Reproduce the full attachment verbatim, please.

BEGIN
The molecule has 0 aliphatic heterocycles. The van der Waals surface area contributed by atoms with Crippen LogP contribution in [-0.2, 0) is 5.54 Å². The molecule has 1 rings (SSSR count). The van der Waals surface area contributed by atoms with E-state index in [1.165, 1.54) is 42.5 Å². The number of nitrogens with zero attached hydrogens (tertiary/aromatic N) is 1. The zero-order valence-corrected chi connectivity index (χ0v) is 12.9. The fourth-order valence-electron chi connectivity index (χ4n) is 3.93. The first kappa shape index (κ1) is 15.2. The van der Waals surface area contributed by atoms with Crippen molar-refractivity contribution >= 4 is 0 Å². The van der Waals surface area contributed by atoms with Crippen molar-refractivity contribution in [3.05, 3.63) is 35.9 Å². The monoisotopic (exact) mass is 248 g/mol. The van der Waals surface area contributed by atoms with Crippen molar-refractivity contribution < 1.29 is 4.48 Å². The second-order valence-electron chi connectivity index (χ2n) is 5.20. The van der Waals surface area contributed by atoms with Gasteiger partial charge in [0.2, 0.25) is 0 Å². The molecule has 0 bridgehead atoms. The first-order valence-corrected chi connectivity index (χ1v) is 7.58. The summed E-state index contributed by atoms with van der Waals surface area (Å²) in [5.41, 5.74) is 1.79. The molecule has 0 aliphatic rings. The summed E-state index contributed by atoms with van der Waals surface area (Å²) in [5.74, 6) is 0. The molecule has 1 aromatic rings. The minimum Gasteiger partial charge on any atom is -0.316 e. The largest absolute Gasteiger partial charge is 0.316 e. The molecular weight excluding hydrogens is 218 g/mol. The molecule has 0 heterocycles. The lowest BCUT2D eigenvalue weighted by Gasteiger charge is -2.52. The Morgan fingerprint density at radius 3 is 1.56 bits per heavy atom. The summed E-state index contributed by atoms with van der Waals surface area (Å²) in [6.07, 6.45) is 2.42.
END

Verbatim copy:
The molecule has 0 aliphatic heterocycles. The van der Waals surface area contributed by atoms with Crippen LogP contribution in [-0.2, 0) is 5.54 Å². The molecule has 1 rings (SSSR count). The van der Waals surface area contributed by atoms with E-state index in [1.165, 1.54) is 42.5 Å². The number of nitrogens with zero attached hydrogens (tertiary/aromatic N) is 1. The zero-order valence-corrected chi connectivity index (χ0v) is 12.9. The fourth-order valence-electron chi connectivity index (χ4n) is 3.93. The first kappa shape index (κ1) is 15.2. The van der Waals surface area contributed by atoms with Crippen molar-refractivity contribution >= 4 is 0 Å². The van der Waals surface area contributed by atoms with Crippen molar-refractivity contribution in [3.05, 3.63) is 35.9 Å². The monoisotopic (exact) mass is 248 g/mol. The van der Waals surface area contributed by atoms with Crippen molar-refractivity contribution < 1.29 is 4.48 Å². The second-order valence-electron chi connectivity index (χ2n) is 5.20. The van der Waals surface area contributed by atoms with Gasteiger partial charge in [0.2, 0.25) is 0 Å². The molecule has 0 bridgehead atoms. The first-order valence-corrected chi connectivity index (χ1v) is 7.58. The summed E-state index contributed by atoms with van der Waals surface area (Å²) in [5.41, 5.74) is 1.79. The molecule has 0 aliphatic rings. The summed E-state index contributed by atoms with van der Waals surface area (Å²) in [5.74, 6) is 0. The molecule has 1 aromatic rings. The minimum Gasteiger partial charge on any atom is -0.316 e. The largest absolute Gasteiger partial charge is 0.316 e. The molecular weight excluding hydrogens is 218 g/mol. The molecule has 0 heterocycles. The lowest BCUT2D eigenvalue weighted by Gasteiger charge is -2.52. The Morgan fingerprint density at radius 3 is 1.56 bits per heavy atom. The summed E-state index contributed by atoms with van der Waals surface area (Å²) in [6.07, 6.45) is 2.42.